Six public rural hospitals are on life support, according to an analysis the state auditor published Wednesday.
Speaking to reporters in his office, Auditor Stacey Pickering said his office examined the profitability, debt loads, liquidity and quality of buildings and assigned a score to 19 public rural hospitals, which account for nearly 17 percent of all hospitals. Of the six that are in poor condition, three are located in the Delta: North Sunflower Medical Center, Greenwood Leflore Hospital and Tallahatchie General Hospital.
“We’re talking about some of the poorest of the poor in Mississippi rely on their community owned public hospitals,” Pickering said.
By contrast, five Mississippi public rural hospitals received good or excellent scores. Pickering said it’s important for these hospitals to be in good financial health because the health-care access is limited in rural areas and hospitals are often economic drivers for the communities they serve.
Voters in Oktibbeha County voted down a ballot measure this fall to sell their community owned hospital; after the vote, county officials endorsed the idea of hiring a firm to manage the hospital.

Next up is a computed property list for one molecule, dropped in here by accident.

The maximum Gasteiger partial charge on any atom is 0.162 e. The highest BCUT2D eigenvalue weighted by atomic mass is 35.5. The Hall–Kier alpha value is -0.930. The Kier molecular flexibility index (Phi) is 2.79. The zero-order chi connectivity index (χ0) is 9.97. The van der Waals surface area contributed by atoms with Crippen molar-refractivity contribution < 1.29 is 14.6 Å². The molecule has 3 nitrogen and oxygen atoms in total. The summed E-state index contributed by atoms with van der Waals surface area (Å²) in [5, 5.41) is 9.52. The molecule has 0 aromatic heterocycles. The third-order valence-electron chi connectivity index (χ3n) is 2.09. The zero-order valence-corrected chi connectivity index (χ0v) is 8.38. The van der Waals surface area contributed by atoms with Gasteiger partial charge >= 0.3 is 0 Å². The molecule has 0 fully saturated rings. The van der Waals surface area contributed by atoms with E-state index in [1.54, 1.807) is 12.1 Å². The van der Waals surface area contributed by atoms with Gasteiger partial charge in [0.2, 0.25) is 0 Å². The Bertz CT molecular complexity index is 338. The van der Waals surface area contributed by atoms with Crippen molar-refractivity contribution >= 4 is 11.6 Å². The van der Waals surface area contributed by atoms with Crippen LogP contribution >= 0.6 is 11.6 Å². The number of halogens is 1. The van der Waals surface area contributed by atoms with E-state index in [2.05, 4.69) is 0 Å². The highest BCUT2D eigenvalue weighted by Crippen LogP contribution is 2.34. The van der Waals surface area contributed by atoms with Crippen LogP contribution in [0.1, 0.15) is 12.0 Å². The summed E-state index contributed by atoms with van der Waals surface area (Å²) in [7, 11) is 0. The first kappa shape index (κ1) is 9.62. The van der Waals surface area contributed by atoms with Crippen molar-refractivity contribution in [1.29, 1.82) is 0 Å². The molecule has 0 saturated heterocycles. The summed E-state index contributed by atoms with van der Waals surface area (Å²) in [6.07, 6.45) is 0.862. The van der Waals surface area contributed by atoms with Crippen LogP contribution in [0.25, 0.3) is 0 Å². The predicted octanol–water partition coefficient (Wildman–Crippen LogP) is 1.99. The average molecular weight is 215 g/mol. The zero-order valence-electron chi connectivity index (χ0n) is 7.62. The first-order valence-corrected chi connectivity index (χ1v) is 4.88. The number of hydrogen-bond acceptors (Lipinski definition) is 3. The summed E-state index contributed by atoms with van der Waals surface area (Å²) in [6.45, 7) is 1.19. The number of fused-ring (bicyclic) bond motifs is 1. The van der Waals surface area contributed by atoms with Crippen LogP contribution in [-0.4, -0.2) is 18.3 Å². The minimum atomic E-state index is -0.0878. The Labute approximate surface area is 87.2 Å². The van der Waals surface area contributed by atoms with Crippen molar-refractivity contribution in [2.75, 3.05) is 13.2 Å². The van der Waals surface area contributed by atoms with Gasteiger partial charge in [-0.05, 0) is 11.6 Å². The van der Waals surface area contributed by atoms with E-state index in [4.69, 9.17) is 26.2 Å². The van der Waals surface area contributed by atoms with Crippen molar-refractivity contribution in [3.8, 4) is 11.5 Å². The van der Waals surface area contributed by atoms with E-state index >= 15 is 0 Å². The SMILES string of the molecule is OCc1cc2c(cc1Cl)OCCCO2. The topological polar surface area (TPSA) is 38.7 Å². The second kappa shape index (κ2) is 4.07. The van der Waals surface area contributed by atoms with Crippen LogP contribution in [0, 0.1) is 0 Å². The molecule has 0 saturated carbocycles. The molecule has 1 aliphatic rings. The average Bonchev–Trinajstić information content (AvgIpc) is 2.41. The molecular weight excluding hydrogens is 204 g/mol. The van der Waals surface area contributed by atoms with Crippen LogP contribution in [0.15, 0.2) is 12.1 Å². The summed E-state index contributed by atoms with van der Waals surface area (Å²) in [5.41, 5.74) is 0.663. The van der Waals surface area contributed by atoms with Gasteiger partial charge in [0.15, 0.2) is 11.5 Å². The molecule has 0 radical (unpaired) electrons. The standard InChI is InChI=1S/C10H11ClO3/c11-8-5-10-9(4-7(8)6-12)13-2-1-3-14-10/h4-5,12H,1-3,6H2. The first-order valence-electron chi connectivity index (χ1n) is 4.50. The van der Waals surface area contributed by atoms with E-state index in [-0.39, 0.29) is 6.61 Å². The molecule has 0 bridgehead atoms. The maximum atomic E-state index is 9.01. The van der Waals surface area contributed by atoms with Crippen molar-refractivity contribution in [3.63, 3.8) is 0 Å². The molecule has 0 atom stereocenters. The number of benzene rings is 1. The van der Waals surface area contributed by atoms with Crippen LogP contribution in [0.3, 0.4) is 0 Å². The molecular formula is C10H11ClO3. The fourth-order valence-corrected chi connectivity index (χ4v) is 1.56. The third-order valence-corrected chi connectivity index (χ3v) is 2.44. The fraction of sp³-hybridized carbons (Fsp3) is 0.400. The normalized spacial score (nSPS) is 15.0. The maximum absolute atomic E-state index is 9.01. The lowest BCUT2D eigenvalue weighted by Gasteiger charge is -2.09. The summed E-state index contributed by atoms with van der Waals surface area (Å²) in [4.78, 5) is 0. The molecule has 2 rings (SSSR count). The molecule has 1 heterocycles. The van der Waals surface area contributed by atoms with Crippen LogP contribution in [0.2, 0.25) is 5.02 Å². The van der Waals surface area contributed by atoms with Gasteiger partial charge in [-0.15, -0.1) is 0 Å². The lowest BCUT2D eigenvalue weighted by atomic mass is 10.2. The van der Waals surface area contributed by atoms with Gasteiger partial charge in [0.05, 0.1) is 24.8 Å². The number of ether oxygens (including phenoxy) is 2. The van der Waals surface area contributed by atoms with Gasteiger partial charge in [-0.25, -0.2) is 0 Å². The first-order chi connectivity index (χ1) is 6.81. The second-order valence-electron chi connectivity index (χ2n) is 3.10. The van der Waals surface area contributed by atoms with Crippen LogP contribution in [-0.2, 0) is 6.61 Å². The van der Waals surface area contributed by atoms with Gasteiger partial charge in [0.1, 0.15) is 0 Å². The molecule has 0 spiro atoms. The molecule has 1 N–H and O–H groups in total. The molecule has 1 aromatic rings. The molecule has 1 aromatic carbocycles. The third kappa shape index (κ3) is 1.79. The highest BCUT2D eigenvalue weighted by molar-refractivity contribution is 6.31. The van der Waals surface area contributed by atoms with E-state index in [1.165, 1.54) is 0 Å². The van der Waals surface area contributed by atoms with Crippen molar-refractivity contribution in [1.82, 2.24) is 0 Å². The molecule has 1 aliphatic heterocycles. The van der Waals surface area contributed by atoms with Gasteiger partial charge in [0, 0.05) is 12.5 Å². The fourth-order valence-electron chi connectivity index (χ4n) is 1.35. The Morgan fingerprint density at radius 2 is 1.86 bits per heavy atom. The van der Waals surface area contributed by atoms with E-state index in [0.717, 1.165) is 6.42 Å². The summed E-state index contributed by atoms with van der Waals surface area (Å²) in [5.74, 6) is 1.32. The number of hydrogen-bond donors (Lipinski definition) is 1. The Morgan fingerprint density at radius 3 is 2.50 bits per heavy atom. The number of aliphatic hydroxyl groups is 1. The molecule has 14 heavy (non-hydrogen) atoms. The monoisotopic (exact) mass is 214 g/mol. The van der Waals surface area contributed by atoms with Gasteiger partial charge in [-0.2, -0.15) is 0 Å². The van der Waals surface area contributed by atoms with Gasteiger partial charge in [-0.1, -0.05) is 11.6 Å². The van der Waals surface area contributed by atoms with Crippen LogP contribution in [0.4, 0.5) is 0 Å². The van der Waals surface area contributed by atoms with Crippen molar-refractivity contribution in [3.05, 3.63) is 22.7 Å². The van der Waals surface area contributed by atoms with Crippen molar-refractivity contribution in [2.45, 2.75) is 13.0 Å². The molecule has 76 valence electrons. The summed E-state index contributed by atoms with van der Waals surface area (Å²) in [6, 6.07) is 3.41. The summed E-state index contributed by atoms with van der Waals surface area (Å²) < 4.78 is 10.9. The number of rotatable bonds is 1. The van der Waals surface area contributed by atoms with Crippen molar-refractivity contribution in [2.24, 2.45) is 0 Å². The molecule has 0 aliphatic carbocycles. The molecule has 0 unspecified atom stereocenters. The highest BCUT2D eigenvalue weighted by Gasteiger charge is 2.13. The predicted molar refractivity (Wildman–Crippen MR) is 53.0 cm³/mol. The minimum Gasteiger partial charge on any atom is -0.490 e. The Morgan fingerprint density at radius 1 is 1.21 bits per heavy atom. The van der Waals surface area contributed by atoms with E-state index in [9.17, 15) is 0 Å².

Since 2010, five rural hospitals have closed in the state. When hospitals close, people have to travel farther to receive treatment while the jobs that disappear can hurt local property values and shrink the tax base.
The Legislature’s cuts to the Medicaid program have exacerbated hospitals’ cash flow problems, Pickering said. In the most recent legislative budget recommendation, most agencies, including Medicaid, would receive a cut.
The auditor’s report recommended that the Legislature consider providing more funding for these hospitals, including legislation that failed in the 2017 session that would have allowed hospitals to apply for more grants.
“We cannot stick our head in the sand and pretend like it’s going to be fixed overnight,” Pickering said.